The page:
Saguaros require a specific sequence of monsoons and dry spells to blossom and reproduce. Due to climate change-related shifts in weather conditions, the mature individuals are no longer reproducing. They are dying without being replaced.
The IUCN currently lists them as “least concern” but also “declining” with the most recent assessment from 2017. I wonder if this will be changing soon?
When I teach my invertebrate zoology course, we talk only very briefly about glass sponges, despite the fact that they’re super cool.
In this new paper the authors describe some incredible glass sponge #biodiversity off the coast of New Zealand. They used standard methods (morphology, genetics). But they also used phylometabolomics – that is, they successfully classified specimens based on metabolites in their tissues. That’s new to me!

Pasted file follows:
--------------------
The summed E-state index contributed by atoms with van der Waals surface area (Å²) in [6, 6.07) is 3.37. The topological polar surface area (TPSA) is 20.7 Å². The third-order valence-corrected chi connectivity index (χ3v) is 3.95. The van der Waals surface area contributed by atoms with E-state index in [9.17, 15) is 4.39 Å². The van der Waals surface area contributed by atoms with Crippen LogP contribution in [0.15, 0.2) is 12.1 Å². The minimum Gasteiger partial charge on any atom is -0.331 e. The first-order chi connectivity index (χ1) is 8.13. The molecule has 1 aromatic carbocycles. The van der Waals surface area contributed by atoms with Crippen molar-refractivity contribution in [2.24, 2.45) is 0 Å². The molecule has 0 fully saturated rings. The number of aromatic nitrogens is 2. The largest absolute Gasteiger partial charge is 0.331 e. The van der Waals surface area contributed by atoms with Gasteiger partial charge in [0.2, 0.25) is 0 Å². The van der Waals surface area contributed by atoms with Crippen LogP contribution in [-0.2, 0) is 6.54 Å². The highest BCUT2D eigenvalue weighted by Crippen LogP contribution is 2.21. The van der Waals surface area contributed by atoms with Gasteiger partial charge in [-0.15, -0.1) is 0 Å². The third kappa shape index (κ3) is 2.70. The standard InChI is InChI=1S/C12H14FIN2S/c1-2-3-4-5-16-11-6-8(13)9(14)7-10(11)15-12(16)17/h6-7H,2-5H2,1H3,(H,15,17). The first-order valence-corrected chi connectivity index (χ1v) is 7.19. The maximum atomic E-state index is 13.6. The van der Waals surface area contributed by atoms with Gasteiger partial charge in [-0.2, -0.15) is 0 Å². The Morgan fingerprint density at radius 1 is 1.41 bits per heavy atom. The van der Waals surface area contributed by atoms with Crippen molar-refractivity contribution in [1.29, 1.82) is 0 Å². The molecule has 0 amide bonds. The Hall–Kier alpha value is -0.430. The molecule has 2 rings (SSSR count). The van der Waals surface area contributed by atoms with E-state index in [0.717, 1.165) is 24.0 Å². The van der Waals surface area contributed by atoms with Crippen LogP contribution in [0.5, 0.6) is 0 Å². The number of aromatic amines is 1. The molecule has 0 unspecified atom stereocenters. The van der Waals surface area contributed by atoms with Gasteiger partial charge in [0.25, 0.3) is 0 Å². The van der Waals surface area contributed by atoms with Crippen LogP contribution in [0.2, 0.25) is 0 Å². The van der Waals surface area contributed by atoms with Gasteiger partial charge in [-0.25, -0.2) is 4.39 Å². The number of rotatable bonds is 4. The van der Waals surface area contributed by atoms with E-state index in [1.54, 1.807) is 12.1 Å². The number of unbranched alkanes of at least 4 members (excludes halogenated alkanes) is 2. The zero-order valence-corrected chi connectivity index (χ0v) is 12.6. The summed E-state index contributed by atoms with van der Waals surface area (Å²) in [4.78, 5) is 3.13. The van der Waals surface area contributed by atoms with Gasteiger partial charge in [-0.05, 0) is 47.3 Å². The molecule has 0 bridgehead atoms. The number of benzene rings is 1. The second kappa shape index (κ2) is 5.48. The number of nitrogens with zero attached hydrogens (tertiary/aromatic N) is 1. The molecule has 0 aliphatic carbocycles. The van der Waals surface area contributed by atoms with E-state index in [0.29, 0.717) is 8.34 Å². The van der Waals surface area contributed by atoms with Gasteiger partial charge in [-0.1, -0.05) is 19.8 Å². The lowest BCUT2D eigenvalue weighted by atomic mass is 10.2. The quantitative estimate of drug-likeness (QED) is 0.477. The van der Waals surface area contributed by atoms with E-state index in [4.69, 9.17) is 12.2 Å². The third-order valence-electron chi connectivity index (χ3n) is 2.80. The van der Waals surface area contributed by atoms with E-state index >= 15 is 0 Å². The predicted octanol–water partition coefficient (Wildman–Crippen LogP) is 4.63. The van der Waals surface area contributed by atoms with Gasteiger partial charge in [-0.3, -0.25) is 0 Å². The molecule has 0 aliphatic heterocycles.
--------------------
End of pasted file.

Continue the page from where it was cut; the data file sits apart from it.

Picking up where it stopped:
All of the detected bats (some rather rare) are known from previous work in the area. The authors also note non-target eDNA that likely drifted into some roosts (e.g. cow eDNA). However in some cases the non-target eDNA detections likely were from species actually associating with bats.
eDNA is a great method for detecting hard-to-access species, and this is a good demonstration of its utility.